Over the summer, the McCain campaign embarked on the classic Rovian strategy of taking an opponent’s perceived strength — in the case of Mr. Obama, his international popularity and ability to draw big crowds — and tried to turn it into a liability, likening Mr. Obama to Britney Spears and Paris Hilton.

“Karl Rove might not be the architect anymore, but he certainly left a set of blueprints in the room,” said Donna Brazile, the Democratic strategist and a friend of Mr. Rove, conveying a mixture of suspicion and admiration.

Source: NYT

Like leader – like follower. Many of those following the John McCain campaign are angry – with an added touch of Palin spitefulness – versus the Obama supporter who shows another frame of mind – with Obama its work hard – know what’s against you – whereas the McCain supporter which seems to be dependent on an old order and the assumption that this base of support will automatically be in place – and now we see the violent/angry reaction when it is not.

It is evident from the way Mr. McCain debates – that he is heavily reliant on this power-support or on a sense of supremacy – and when he stands alone in front of the world – with Barack Obama it appears he is reaching for it. The Republican Convention was a little like McCain at the Puerto Rican Craps table – where he becomes untouchable – because of who ‘I am’ – a former POW, and a Senator for 20 odd years. This is the kind of power-framework which he has placed himself in – and therefore he becomes untouchable by Barack Obama, and through that he wins the election – in his own mind.

While McCain is attached to past glories – we have a catastrophic economic crisis – not since the Great Depression and maybe never – as its fallout is not complete – this while McCain is trying to lock everyone into his frame of mind – which is – more than what I will do for you – its what I have done for you – or what I have did – that’s more important – so he’s running on past glories – but what he is offering and expects you to accept – is more of the same – almost the same as what Bush offered – tax cuts for the wealthy who don’t need them as much as the less well off especially in these times – and he is expecting you to accept this – not because they are rational choices – but purely because he was a war hero – and because he has been a Senator for more years than Obama.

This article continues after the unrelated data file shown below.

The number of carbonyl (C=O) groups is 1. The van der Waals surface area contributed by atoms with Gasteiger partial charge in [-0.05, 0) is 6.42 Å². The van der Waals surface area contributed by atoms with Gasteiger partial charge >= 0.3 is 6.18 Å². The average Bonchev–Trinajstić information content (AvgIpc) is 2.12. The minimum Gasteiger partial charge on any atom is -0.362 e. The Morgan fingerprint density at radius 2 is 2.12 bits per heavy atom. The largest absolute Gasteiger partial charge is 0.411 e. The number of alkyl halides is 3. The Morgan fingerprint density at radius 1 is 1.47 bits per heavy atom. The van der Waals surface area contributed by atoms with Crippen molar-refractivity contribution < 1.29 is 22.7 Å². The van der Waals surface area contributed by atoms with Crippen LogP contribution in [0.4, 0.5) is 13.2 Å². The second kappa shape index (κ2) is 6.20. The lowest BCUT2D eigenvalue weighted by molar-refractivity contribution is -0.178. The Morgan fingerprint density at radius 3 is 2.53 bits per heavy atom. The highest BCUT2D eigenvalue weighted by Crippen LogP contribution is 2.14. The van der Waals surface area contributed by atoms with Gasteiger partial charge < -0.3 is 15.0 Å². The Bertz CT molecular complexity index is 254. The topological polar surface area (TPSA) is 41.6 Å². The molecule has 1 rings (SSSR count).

With the information age – we can look at his military record (reckless/maverick/lucky), we can look at what he did and didn’t do in the Senate – and we can put that with his plan for the future – and we can look at the current economic state – and say we are going to need more than a touching story about a man who survived the horrors of being a POW. People have children to feed – and a tax cut for the top 5% of the wealthiest people in America – along with benefits for corporations – is not going to help my family – or most of the people I know.

Mr. McCain’s image is his world – it is what he looks at the world through – and when it is challenged, threatened or slighted in anyway – he defends it with his anger. By being behind in the polls – more than anything he sees it as a rejection of his image – of the POW who fought for his country, like so many others and the senator who served – senators make good and bad decisions – so therefore by rejecting his image – he turns to his anger in an attack directed at Obama’s image. But attacking a man who cares less about image – likely will not produce the results that were hoped for.

What we are seeing is a man leading people with this misplaced anger – and its no wonder his crowd is angry – as they also believe people should see McCain’s image. And no matter what he says or what he believes or what he is offering – the image of Mr. McCain should trump everything.

McCain’s image – like Palin’s image of a moose-hunting, polar bear-despising, extreme-anti-abortionist drill-baby-drill final-solution locks her appeal into too narrow a group – has not managed to multiply the women’s vote as expected – by putting a negative, dirty and hateful spin on it – will drive people away from their limited vision faster – and worst you’ll get the wrong types of people being attracted. Unfortunately that’s what has happened – Palin/McCain rallies are turning into Iran – Death to Obama – Obama’s the Great Evil – and WWII Country First/more Country Űber Alle. Signs of this emerged during the GOP convention – and now it is being played out on the stump. At one rally a black camera man was insulted (Palin’s husband and children are part Eskimo) – versus Barack Obama’s DNC Convention – which he not only said but you could see – this was one America – this is not a Black America or a White America this is the united States of America.

With McCain as President – we could expect a leader – who executes his power through his anger – not healthy. A leader who looks backwards – with an over reliance on an image – that has a place – but is no longer as relevant. With Obama as president – we could expect a healing – a thoughtful approach to the environment, to issues which concern women and families, both Wall Street and Main Street, and a forward lookingness to face some of the technological challenges America will face in the near future.

WAUKESHA, Wis. (AP) — Republican presidential candidate John McCain said Thursday that questions about Democratic rival Barack Obama’s association with a former war protester linked to Vietnam-era bombings are part of a broader issue of honesty.

In his strongest personal criticism since his faltering campaign began casting Obama as an unknown and unacceptable candidate, McCain told supporters that Obama had not been truthful in describing his relationship with former radical William Ayers. The Arizona senator also said Obama himself has “a clear radical, far-left pro-abortion record.”